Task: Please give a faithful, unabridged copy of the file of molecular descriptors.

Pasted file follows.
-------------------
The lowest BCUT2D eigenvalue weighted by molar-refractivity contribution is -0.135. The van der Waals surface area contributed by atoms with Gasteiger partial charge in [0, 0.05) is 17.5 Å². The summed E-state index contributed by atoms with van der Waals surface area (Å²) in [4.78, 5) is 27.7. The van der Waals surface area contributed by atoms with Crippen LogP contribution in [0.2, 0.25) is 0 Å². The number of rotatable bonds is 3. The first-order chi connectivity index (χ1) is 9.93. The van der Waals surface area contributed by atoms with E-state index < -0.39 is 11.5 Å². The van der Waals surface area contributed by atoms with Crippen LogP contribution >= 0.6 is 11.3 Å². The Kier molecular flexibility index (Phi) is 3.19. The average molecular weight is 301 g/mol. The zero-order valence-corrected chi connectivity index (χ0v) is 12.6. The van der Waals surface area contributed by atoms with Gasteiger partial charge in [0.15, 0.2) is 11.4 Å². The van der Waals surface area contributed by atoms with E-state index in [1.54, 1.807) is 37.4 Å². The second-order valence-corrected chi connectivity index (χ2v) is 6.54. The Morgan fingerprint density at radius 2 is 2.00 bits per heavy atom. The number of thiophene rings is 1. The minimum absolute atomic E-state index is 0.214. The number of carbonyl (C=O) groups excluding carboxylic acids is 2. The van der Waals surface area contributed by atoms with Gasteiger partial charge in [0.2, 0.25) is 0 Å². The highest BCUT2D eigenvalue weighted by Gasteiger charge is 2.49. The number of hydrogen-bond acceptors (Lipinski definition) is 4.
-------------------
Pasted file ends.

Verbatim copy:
The lowest BCUT2D eigenvalue weighted by molar-refractivity contribution is -0.135. The van der Waals surface area contributed by atoms with Gasteiger partial charge in [0, 0.05) is 17.5 Å². The summed E-state index contributed by atoms with van der Waals surface area (Å²) in [4.78, 5) is 27.7. The van der Waals surface area contributed by atoms with Crippen LogP contribution in [0.2, 0.25) is 0 Å². The number of rotatable bonds is 3. The first-order chi connectivity index (χ1) is 9.93. The van der Waals surface area contributed by atoms with E-state index < -0.39 is 11.5 Å². The van der Waals surface area contributed by atoms with Crippen LogP contribution >= 0.6 is 11.3 Å². The Kier molecular flexibility index (Phi) is 3.19. The average molecular weight is 301 g/mol. The zero-order valence-corrected chi connectivity index (χ0v) is 12.6. The van der Waals surface area contributed by atoms with Gasteiger partial charge in [0.15, 0.2) is 11.4 Å². The van der Waals surface area contributed by atoms with E-state index in [1.54, 1.807) is 37.4 Å². The second-order valence-corrected chi connectivity index (χ2v) is 6.54. The Morgan fingerprint density at radius 2 is 2.00 bits per heavy atom. The number of thiophene rings is 1. The minimum absolute atomic E-state index is 0.214. The number of carbonyl (C=O) groups excluding carboxylic acids is 2. The van der Waals surface area contributed by atoms with Gasteiger partial charge in [0.2, 0.25) is 0 Å². The highest BCUT2D eigenvalue weighted by Gasteiger charge is 2.49. The number of hydrogen-bond acceptors (Lipinski definition) is 4.